My regular cleaning lady, whom I like a lot, is on hiatus. I'm not even sure if she'll be returning. Therefore, I am on the hunt for more help. Yesterday, I got phone calls from three different friends asking me if I needed cleaning help! I gratefully arranged for someone to come today. We all want cleaning help before shabbos, so to find a cleaning lady with time on Fridays is a real blessing.
This lady only spoke Spanish, but that's okay with me - I took three years of Spanish in school. Though I am by no means fluent, I've never had problems communicating with cleaning ladies. I speak "cleaning lady Spanish."
Oh my lord, this lady did so many things wrong. I caught her cleaning my kids' tub with the broom. HELLO? That's gross. But what the hell, I took anthropology in college. I understand the concept of cultural relativity. Maybe in her country that's what they do. So I politely asked her - in Spanish - to use a sponge. She complied. I asked her - in Spanish - to spray the garbage can. She didn't. Zalman took the bag out of the can, and I noticed. So I asked her again to spray it, and she didn't.
When she went to clean my bathroom, I asked her before she even started to use the sponge in the shower. I found a broom bristle in there. She put one of my husband's blankets on sideways. Okay, maybe she didn't realize which direction it went, and that's fine. But the quilt was put on totally upside down. There's no way to miss that - one side has patches and the other is just plain material with the quilt knots. The pillows on my bed were just thrown on haphazardly. It's not such a big deal, but with all the other things that happened, it just proved to me that she didn't care about her work.
She mopped the floor in the playroom while there was still things on it, which totally didn't impress me. She kept trying to chat with me. Zalman had knocked the books off the bookshelf and she put them back all a mess, some standing up, some laying down, some completely the wrong way...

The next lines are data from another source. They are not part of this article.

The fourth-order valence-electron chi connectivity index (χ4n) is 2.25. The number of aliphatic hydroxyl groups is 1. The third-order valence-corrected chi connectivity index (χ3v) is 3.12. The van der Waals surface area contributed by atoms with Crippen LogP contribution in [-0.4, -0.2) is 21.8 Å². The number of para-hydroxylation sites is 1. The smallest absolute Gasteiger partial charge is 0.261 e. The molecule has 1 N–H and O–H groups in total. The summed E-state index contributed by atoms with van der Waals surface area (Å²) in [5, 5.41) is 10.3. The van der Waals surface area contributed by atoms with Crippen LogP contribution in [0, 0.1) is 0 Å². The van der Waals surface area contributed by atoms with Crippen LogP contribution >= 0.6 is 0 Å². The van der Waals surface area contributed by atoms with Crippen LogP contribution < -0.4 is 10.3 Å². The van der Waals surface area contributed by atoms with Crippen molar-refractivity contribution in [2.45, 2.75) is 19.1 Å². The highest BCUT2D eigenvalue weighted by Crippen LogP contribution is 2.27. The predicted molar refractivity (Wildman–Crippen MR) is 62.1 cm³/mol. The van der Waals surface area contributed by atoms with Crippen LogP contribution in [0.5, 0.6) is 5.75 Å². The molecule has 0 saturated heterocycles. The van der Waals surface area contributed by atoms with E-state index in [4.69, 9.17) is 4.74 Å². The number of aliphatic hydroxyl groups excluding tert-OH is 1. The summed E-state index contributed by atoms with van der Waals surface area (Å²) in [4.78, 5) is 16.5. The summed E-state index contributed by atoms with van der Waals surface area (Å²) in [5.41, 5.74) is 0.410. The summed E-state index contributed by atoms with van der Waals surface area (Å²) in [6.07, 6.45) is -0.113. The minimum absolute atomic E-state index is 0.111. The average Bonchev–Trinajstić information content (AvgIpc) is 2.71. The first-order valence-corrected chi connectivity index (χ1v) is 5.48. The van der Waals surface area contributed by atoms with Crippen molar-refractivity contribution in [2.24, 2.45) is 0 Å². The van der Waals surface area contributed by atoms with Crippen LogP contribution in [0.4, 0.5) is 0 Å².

She also kept disappearing into the bathroom. She started late and ended early. She asked me several times if I wanted her to do anything else, but I was so annoyed with her that I just wanted her out.
She asked about coming back next week, and I thanked her but declined. She asked me if there was anything wrong with her work. I smiled politely and told her everything was fine. (Lady, I don't speak enough Spanish to tell you all the things you did to piss me off.)
p.s. She smelled, too.
Wednesday, August 01, 2007
I got a call from Hinda this morning, asking me if I knew any 5th grade girls in the neighborhood. A new family moved in, and she's helping their daughter.
So she tells me that she knows a family with a 5th grader, "but the mother was talking about a TV program once, and I didn't want to send this little girl there..."
I said I didn't know any 5th graders, but I recommended two lovely 3rd graders that I knew. Hinda was delighted! "Oh yes, they're aidel girls. Perfect." It was only after I got off the phone with her that I realized that one of those girls had a television in her house.
This whole conversation struck me. TV is a little taboo in the chassidishe velt. You always hear stories about chassidim sneaking TV's into their homes in refrigerator boxes.
When I lived in Crown Heights, I only knew of three families with a television. No doubt there were many, many more. Here, I can think of lots of families with them. All are lovely people. One is even a good friend. It bothered me a little that Hinda was so quick to judge.
And here's what's ironic: Yaakov and I have never owned a TV, but we do have internet. And you know what Yaakov finds on the internet? Star Trek! So we're not watching TV, per se, but we like to chill every now and again with Captain Picard. I almost want to call her up and tell her. What would she think of me then?
Who knows? Maybe she's a closet Trekkie.